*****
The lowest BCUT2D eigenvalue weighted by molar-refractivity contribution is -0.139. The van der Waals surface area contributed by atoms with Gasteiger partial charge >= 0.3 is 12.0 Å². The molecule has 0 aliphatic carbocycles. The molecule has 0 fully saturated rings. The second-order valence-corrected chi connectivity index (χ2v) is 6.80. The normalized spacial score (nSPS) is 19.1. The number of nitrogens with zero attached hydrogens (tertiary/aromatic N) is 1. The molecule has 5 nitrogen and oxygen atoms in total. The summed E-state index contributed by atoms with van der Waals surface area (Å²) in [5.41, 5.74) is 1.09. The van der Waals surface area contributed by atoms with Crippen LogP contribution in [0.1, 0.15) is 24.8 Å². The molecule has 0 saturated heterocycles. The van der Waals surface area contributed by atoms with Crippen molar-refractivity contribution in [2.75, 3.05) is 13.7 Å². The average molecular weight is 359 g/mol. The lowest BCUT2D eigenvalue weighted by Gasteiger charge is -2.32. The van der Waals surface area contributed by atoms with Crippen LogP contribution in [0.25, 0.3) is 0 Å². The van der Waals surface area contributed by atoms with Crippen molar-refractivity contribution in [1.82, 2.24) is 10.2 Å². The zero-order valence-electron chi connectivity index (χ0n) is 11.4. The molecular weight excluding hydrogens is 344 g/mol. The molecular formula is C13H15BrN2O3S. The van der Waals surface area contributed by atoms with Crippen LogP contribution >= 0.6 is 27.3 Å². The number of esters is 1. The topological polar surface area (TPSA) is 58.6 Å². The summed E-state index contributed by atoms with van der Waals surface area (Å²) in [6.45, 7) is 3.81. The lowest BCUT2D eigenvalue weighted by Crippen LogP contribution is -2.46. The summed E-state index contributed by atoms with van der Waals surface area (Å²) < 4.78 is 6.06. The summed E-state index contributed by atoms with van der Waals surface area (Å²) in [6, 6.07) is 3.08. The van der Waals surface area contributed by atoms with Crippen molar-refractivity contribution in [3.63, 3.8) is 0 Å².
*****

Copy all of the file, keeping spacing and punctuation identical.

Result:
The lowest BCUT2D eigenvalue weighted by molar-refractivity contribution is -0.139. The van der Waals surface area contributed by atoms with Gasteiger partial charge >= 0.3 is 12.0 Å². The molecule has 0 aliphatic carbocycles. The molecule has 0 fully saturated rings. The second-order valence-corrected chi connectivity index (χ2v) is 6.80. The normalized spacial score (nSPS) is 19.1. The number of nitrogens with zero attached hydrogens (tertiary/aromatic N) is 1. The molecule has 5 nitrogen and oxygen atoms in total. The summed E-state index contributed by atoms with van der Waals surface area (Å²) in [5.41, 5.74) is 1.09. The van der Waals surface area contributed by atoms with Crippen LogP contribution in [0.1, 0.15) is 24.8 Å². The molecule has 0 saturated heterocycles. The van der Waals surface area contributed by atoms with Crippen molar-refractivity contribution in [2.75, 3.05) is 13.7 Å². The average molecular weight is 359 g/mol. The lowest BCUT2D eigenvalue weighted by Gasteiger charge is -2.32. The van der Waals surface area contributed by atoms with Crippen LogP contribution in [0.25, 0.3) is 0 Å². The van der Waals surface area contributed by atoms with Crippen molar-refractivity contribution in [1.82, 2.24) is 10.2 Å². The zero-order valence-electron chi connectivity index (χ0n) is 11.4. The molecular weight excluding hydrogens is 344 g/mol. The molecular formula is C13H15BrN2O3S. The van der Waals surface area contributed by atoms with Crippen LogP contribution >= 0.6 is 27.3 Å². The number of esters is 1. The topological polar surface area (TPSA) is 58.6 Å². The summed E-state index contributed by atoms with van der Waals surface area (Å²) in [6.45, 7) is 3.81. The lowest BCUT2D eigenvalue weighted by Crippen LogP contribution is -2.46. The summed E-state index contributed by atoms with van der Waals surface area (Å²) < 4.78 is 6.06. The summed E-state index contributed by atoms with van der Waals surface area (Å²) in [6, 6.07) is 3.08. The van der Waals surface area contributed by atoms with Crippen molar-refractivity contribution in [3.63, 3.8) is 0 Å².